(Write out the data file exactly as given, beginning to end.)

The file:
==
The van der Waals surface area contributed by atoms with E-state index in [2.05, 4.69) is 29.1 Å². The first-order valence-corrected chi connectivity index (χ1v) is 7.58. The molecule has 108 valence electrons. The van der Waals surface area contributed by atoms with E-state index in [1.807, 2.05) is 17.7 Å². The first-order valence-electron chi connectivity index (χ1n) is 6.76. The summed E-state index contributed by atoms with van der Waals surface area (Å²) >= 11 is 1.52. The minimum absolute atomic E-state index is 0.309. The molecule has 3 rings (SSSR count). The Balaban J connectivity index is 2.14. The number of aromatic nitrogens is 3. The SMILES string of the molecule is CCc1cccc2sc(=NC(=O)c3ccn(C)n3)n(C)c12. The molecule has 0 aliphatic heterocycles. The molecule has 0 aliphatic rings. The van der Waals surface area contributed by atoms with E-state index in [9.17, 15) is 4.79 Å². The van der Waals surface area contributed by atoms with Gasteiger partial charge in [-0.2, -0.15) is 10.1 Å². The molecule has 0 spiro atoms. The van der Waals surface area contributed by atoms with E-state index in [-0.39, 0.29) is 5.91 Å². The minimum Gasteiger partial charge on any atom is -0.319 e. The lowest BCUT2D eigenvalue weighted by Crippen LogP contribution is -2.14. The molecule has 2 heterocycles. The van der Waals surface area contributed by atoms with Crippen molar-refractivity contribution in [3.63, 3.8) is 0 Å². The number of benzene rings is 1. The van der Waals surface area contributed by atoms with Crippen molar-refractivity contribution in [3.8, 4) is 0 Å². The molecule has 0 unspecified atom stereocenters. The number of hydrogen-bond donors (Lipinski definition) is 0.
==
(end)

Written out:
The van der Waals surface area contributed by atoms with E-state index in [2.05, 4.69) is 29.1 Å². The first-order valence-corrected chi connectivity index (χ1v) is 7.58. The molecule has 108 valence electrons. The van der Waals surface area contributed by atoms with E-state index in [1.807, 2.05) is 17.7 Å². The first-order valence-electron chi connectivity index (χ1n) is 6.76. The summed E-state index contributed by atoms with van der Waals surface area (Å²) >= 11 is 1.52. The minimum absolute atomic E-state index is 0.309. The molecule has 3 rings (SSSR count). The Balaban J connectivity index is 2.14. The number of aromatic nitrogens is 3. The SMILES string of the molecule is CCc1cccc2sc(=NC(=O)c3ccn(C)n3)n(C)c12. The molecule has 0 aliphatic heterocycles. The molecule has 0 aliphatic rings. The van der Waals surface area contributed by atoms with E-state index in [9.17, 15) is 4.79 Å². The van der Waals surface area contributed by atoms with Gasteiger partial charge in [-0.2, -0.15) is 10.1 Å². The molecule has 0 spiro atoms. The van der Waals surface area contributed by atoms with E-state index in [-0.39, 0.29) is 5.91 Å². The minimum Gasteiger partial charge on any atom is -0.319 e. The lowest BCUT2D eigenvalue weighted by Crippen LogP contribution is -2.14. The molecule has 2 heterocycles. The van der Waals surface area contributed by atoms with Crippen molar-refractivity contribution in [3.63, 3.8) is 0 Å². The number of benzene rings is 1. The van der Waals surface area contributed by atoms with Crippen molar-refractivity contribution in [3.8, 4) is 0 Å². The molecule has 0 unspecified atom stereocenters. The number of hydrogen-bond donors (Lipinski definition) is 0.